The concentration of triiodothyronine and thyroxine in colostrum, milk and plasma of cows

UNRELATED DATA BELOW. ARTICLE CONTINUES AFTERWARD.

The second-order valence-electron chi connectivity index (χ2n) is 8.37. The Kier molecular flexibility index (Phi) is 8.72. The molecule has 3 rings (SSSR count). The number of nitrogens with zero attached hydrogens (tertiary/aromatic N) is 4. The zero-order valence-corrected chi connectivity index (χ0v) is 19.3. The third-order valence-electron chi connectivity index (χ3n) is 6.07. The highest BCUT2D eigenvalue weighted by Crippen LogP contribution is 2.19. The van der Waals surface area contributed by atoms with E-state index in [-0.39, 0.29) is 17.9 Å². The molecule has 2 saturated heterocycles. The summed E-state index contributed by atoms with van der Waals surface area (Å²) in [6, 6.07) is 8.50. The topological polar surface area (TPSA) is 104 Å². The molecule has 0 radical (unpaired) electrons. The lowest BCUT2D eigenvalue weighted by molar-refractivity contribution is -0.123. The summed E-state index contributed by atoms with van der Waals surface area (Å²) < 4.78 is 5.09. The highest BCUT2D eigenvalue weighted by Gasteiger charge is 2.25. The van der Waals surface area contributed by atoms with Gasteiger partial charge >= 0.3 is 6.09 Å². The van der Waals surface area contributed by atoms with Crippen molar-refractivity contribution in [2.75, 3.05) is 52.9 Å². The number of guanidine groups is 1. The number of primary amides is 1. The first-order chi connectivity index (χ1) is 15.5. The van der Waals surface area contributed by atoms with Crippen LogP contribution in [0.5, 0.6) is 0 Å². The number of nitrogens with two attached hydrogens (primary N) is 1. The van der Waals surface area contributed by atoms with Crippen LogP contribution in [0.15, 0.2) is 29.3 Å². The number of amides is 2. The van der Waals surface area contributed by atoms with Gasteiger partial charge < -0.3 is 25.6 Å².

Milk contains key nutrients in optimal proportions, which makes it to be an important component of the human diet. Despite the fact that consumers receive with milk a significant amount of readily available nutrients, milk can be a source of dangerous factors of chemical and biological origin. The level of physiological hormones found in milk is not a limiting factor and is studied solely for scientific purposes. However, milk hormones can have a negative effect on the health of consumers. Based on this, the aim of this work was to study the concentration of triiodothyronine and thyroxine in colostrum, milk and blood plasma of cows at different stages of lactation. The secretion of the mammary gland and blood plasma of cows of Ukrainian black-and-white dairy breed, in their 2nd–5th lactations with milk yield 5100–5700 kg of milk per previous lactation was the object of the study. The concentration of triiodothyronine and thyroxine using enzyme-linked immunosorbent assay was investigated in withdrawn samples. The obtained data indicates that the highest level of secretion of iodine-containing thyroid hormones with milk is observed on 1st–4th days of lactation. Thereafter, the concentration of hormones in milk statistically significant decreases by 2.8–3-fold (P ˂ 0.001) till 30–40th day of lactation. The high concentration of iodine-containing hormones in colostrum allows to enhance metabolic processes in calves. Studies of the concentration of thyroid hormones in the blood plasma of cows showed a gradual increase from the beginning of lactation till 10th–14th and then till 30th–40th days of lactation. By 10th–14th days we observed 2.2-fold growth of triiodothyronine level (P ˂ 0.001), and till 30th–40th days this parameter has increased by another 12.5 %. The level of thyroxine on 10th–14th days of lactation was higher, compared to such in the beginning of lactation by 62.2 % (P ˂ 0.001), and by 30th–40th day increase was by 40.9 %. The main reasons for such changes are the formation of lactation dominant, the discharge of hormones secreted by the breast and the stimulation of metabolic processes during lactation. The prospects of further research lie in investigation of the dependence of triiodothyronine and thyroxine levels in the secretion of the mammary gland on productivity, breed, age and diet of animals.
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